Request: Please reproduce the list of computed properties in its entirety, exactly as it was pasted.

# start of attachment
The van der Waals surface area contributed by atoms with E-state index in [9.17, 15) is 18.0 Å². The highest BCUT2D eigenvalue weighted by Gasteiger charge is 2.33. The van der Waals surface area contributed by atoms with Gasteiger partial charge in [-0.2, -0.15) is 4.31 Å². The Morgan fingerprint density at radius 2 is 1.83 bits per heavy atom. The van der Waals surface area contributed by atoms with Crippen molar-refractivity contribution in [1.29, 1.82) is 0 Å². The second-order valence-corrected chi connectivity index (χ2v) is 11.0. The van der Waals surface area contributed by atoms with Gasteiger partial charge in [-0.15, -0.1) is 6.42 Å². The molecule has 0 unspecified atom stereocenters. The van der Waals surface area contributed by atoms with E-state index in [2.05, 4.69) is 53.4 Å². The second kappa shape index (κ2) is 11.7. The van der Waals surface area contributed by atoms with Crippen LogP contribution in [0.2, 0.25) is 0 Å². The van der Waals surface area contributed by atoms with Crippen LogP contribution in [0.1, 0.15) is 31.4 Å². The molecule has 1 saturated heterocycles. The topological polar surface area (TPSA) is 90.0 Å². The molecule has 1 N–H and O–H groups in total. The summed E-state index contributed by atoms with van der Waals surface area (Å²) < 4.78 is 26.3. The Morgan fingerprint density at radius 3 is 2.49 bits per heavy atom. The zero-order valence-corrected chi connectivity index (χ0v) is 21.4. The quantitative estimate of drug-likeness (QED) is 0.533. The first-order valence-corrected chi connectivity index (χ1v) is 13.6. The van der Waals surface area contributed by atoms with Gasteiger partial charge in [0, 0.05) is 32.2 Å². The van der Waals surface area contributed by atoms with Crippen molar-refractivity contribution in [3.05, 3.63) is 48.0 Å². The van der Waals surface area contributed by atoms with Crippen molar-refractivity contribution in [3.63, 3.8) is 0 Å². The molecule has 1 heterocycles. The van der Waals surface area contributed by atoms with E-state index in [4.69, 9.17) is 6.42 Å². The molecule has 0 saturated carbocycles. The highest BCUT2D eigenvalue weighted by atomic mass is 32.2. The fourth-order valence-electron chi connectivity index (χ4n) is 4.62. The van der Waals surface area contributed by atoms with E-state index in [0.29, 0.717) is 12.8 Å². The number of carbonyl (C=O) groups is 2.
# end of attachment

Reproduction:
The van der Waals surface area contributed by atoms with E-state index in [9.17, 15) is 18.0 Å². The highest BCUT2D eigenvalue weighted by Gasteiger charge is 2.33. The van der Waals surface area contributed by atoms with Gasteiger partial charge in [-0.2, -0.15) is 4.31 Å². The Morgan fingerprint density at radius 2 is 1.83 bits per heavy atom. The van der Waals surface area contributed by atoms with Crippen molar-refractivity contribution in [1.29, 1.82) is 0 Å². The second-order valence-corrected chi connectivity index (χ2v) is 11.0. The van der Waals surface area contributed by atoms with Gasteiger partial charge in [-0.15, -0.1) is 6.42 Å². The molecule has 0 unspecified atom stereocenters. The van der Waals surface area contributed by atoms with E-state index in [2.05, 4.69) is 53.4 Å². The second kappa shape index (κ2) is 11.7. The van der Waals surface area contributed by atoms with Crippen LogP contribution in [0.2, 0.25) is 0 Å². The van der Waals surface area contributed by atoms with Crippen LogP contribution in [0.1, 0.15) is 31.4 Å². The molecule has 1 saturated heterocycles. The topological polar surface area (TPSA) is 90.0 Å². The molecule has 1 N–H and O–H groups in total. The summed E-state index contributed by atoms with van der Waals surface area (Å²) < 4.78 is 26.3. The Morgan fingerprint density at radius 3 is 2.49 bits per heavy atom. The zero-order valence-corrected chi connectivity index (χ0v) is 21.4. The quantitative estimate of drug-likeness (QED) is 0.533. The first-order valence-corrected chi connectivity index (χ1v) is 13.6. The van der Waals surface area contributed by atoms with Gasteiger partial charge in [0, 0.05) is 32.2 Å². The van der Waals surface area contributed by atoms with Crippen molar-refractivity contribution in [3.05, 3.63) is 48.0 Å². The van der Waals surface area contributed by atoms with Crippen molar-refractivity contribution in [3.63, 3.8) is 0 Å². The molecule has 1 heterocycles. The van der Waals surface area contributed by atoms with E-state index in [4.69, 9.17) is 6.42 Å². The molecule has 0 saturated carbocycles. The highest BCUT2D eigenvalue weighted by atomic mass is 32.2. The fourth-order valence-electron chi connectivity index (χ4n) is 4.62. The van der Waals surface area contributed by atoms with E-state index in [0.29, 0.717) is 12.8 Å². The number of carbonyl (C=O) groups is 2.